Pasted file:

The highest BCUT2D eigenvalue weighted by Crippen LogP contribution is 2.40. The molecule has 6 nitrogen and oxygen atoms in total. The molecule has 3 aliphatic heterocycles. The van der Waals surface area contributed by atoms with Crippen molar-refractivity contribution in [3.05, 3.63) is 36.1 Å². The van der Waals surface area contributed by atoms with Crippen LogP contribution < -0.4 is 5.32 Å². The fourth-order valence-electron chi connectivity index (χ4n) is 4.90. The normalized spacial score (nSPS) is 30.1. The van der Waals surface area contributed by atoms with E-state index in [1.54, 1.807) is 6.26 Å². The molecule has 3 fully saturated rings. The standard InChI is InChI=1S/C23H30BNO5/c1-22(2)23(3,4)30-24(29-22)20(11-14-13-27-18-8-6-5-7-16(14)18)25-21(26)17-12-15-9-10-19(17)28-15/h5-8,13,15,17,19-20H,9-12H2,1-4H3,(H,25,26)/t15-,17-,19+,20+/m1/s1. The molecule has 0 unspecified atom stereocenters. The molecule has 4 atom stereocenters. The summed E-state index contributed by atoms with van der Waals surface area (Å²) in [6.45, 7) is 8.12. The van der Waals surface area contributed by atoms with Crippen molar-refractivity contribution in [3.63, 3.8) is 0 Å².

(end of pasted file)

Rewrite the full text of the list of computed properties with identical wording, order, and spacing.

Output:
The highest BCUT2D eigenvalue weighted by Crippen LogP contribution is 2.40. The molecule has 6 nitrogen and oxygen atoms in total. The molecule has 3 aliphatic heterocycles. The van der Waals surface area contributed by atoms with Crippen molar-refractivity contribution in [3.05, 3.63) is 36.1 Å². The van der Waals surface area contributed by atoms with Crippen LogP contribution < -0.4 is 5.32 Å². The fourth-order valence-electron chi connectivity index (χ4n) is 4.90. The normalized spacial score (nSPS) is 30.1. The van der Waals surface area contributed by atoms with E-state index in [1.54, 1.807) is 6.26 Å². The molecule has 3 fully saturated rings. The standard InChI is InChI=1S/C23H30BNO5/c1-22(2)23(3,4)30-24(29-22)20(11-14-13-27-18-8-6-5-7-16(14)18)25-21(26)17-12-15-9-10-19(17)28-15/h5-8,13,15,17,19-20H,9-12H2,1-4H3,(H,25,26)/t15-,17-,19+,20+/m1/s1. The molecule has 0 unspecified atom stereocenters. The molecule has 4 atom stereocenters. The summed E-state index contributed by atoms with van der Waals surface area (Å²) in [6.45, 7) is 8.12. The van der Waals surface area contributed by atoms with Crippen molar-refractivity contribution in [3.63, 3.8) is 0 Å².